Find Information About:

Drugs & Supplements

Get information and reviews on prescription drugs, over-the-counter medications, vitamins, and supplements. Search by name or medical condition.

Pill Identifier

Pill Identifier

Having trouble identifying your pills?

Enter the shape, color, or imprint of your prescription or OTC drug. Our pill identification tool will display pictures that you can compare to your pill.

Get Started
My Medicine

My Medicine

Save your medicine, check interactions, sign up for FDA alerts, create family profiles and more.

Get Started

WebMD Health Experts and Community

Talk to health experts and other people like you in WebMD's Communities. It's a safe forum where you can create or participate in support groups and discussions about health topics that interest you.

  • Second Opinion

    Second Opinion

    Read expert perspectives on popular health topics.

  • Community


    Connect with people like you, and get expert guidance on living a healthy life.

Got a health question? Get answers provided by leading organizations, doctors, and experts.

Get Answers

Sign up to receive WebMD's award-winning content delivered to your inbox.

Sign Up

Smoking Cessation Health Center

Font Size

U.S. Health Officials: Stamp Out Cigarette Use

Diabetes, colorectal and liver cancer, rheumatoid arthritis, erectile dysfunction among latest ills now linked to tobacco

WebMD News from HealthDay

By Mary Brophy Marcus

HealthDay Reporter

FRIDAY, Jan. 17, 2014 (HealthDay News) -- The list of health woes linked to smoking is like a scroll that keeps unfurling.

At a White House press conference Friday morning, half a century after the release of the historic 1964 Surgeon General's report, dozens of the nation's health leaders gathered for the official release of the newest report on smoking. The message: the health risks from smoking are even graver than anyone could have imagined 50 years ago, and the battle to end smoking is far from over.

Fifty years ago, Americans were told that cigarette smoking -- despite its then-glamorous Hollywood image -- was a killer that causes lung cancer. In subsequent years, as more scientific investigations into tobacco took place, heart disease, pregnancy complications, and bladder and cervical cancer were added to the list.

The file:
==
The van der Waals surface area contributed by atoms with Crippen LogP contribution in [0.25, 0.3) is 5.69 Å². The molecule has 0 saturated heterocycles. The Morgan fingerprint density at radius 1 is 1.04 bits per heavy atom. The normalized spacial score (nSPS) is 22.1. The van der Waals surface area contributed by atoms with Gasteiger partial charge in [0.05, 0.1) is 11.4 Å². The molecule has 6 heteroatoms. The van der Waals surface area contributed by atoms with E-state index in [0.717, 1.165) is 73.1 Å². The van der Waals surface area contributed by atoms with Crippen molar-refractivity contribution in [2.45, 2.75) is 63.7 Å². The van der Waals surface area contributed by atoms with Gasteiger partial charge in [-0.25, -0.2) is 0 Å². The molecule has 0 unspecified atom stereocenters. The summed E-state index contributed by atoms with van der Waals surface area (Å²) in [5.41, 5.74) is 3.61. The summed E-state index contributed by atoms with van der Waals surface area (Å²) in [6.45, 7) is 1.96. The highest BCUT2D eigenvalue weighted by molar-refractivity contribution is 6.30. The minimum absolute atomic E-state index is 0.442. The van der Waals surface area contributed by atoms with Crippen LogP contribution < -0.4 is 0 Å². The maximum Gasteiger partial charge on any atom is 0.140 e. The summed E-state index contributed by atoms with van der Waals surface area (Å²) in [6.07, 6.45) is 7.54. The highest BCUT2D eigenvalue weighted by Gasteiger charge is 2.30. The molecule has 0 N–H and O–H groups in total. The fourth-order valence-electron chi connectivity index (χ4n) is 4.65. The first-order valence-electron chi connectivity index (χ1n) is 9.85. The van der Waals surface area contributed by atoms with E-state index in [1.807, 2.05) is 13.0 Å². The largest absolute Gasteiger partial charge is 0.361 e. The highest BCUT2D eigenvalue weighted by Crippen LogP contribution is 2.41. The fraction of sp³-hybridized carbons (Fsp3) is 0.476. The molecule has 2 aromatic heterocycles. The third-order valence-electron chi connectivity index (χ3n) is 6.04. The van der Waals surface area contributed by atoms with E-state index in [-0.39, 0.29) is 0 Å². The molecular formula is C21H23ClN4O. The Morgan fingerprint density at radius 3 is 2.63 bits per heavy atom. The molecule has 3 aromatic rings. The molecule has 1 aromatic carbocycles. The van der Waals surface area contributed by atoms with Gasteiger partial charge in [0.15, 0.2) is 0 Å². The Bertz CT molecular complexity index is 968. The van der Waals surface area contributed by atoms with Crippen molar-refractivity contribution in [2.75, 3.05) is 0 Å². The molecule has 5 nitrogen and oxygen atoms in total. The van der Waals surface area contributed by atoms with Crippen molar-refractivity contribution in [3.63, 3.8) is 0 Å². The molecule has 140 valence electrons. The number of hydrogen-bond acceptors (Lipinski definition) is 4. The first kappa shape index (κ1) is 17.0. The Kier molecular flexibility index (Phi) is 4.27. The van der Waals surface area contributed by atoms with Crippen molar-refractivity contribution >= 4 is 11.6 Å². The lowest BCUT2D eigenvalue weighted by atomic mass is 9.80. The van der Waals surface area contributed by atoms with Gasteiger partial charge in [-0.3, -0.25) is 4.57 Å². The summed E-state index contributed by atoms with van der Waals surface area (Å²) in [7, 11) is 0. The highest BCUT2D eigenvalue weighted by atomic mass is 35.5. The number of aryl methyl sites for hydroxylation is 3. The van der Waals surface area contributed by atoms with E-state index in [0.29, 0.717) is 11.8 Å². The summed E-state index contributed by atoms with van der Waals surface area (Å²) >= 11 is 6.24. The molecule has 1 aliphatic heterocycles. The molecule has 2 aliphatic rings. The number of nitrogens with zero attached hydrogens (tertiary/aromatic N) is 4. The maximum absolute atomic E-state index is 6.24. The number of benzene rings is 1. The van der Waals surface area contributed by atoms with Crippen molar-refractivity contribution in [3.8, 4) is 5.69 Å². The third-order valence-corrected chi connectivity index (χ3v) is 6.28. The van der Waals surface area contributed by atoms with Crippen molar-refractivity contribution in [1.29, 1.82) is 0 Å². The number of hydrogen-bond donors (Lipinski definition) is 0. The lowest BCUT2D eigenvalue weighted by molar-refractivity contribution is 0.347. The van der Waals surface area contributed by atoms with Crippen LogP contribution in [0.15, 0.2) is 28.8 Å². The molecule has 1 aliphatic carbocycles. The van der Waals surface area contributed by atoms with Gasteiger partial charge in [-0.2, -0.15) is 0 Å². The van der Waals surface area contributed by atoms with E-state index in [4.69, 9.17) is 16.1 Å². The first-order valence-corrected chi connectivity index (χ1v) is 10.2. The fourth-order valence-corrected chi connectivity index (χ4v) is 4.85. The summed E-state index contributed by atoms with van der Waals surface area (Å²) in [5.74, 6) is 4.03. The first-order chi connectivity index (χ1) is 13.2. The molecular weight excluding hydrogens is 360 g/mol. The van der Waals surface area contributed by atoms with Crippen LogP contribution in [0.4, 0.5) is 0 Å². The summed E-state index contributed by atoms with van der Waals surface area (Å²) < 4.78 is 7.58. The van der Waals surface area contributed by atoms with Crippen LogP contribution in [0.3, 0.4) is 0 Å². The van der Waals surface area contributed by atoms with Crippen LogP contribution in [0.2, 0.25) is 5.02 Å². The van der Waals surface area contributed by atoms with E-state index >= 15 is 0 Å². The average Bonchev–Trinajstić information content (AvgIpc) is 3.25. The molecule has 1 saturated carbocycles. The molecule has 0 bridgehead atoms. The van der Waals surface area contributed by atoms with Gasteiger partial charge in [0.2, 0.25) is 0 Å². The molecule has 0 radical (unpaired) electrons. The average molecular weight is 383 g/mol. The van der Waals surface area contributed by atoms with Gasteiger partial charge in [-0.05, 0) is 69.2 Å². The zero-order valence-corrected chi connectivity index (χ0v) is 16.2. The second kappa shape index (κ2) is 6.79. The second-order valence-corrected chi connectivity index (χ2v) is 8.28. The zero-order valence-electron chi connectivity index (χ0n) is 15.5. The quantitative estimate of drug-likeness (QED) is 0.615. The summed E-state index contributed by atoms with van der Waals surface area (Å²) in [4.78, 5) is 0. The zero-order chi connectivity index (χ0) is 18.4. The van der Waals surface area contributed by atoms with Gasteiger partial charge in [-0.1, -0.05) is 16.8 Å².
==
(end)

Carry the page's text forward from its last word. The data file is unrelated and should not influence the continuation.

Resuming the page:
Now, a host of additional health ills have been tied to tobacco use, including diabetes, colorectal and liver cancer, rheumatoid arthritis, erectile dysfunction, age-related macular degeneration, cleft palate and immune system problems, officials said Friday.

"We're still a country very much addicted to tobacco," U.S. Secretary of Health and Human Services Kathleen Sebelius said at the presentation of Friday's report, called "The Health Consequences of Smoking: 50 Years of Progress: A Report of the Surgeon General."

Acting Surgeon General Dr. Boris Lushniak also spoke at the meeting, which included the children and grandchildren of Dr. Luther Terry, the country's ninth Surgeon General and the first to publish the landmark report on smoking.

"Enough is enough," Lushniak said over and over, as he described the toll smoking has taken on human life, families, and the U.S. economy over the past five decades.

Lushniak said the ingredients in today's cigarettes are more toxic than ever.

"Smokers today have a greater risk of developing lung cancer than they did when the first Surgeon General's report was released in 1964, even though they smoke fewer cigarettes," he said. He added that the chemicals in cigarettes today might be a factor in higher lung cancer risks.

Today on WebMD

hands breaking a cigarette
Is quitting cold turkey an effective method?
14 tips to get you through the first hard days.
smoking man
Surprising impacts of tobacco on the body.
cigarette smoke
What happens when you kick the habit?

Filtered cigarettes
an array of e cigarettes
human heart
Woman experiencing withdrawal symptoms

man smoking cigarette
no smoking sign
Woman ashing cigarette in ashtray
chain watch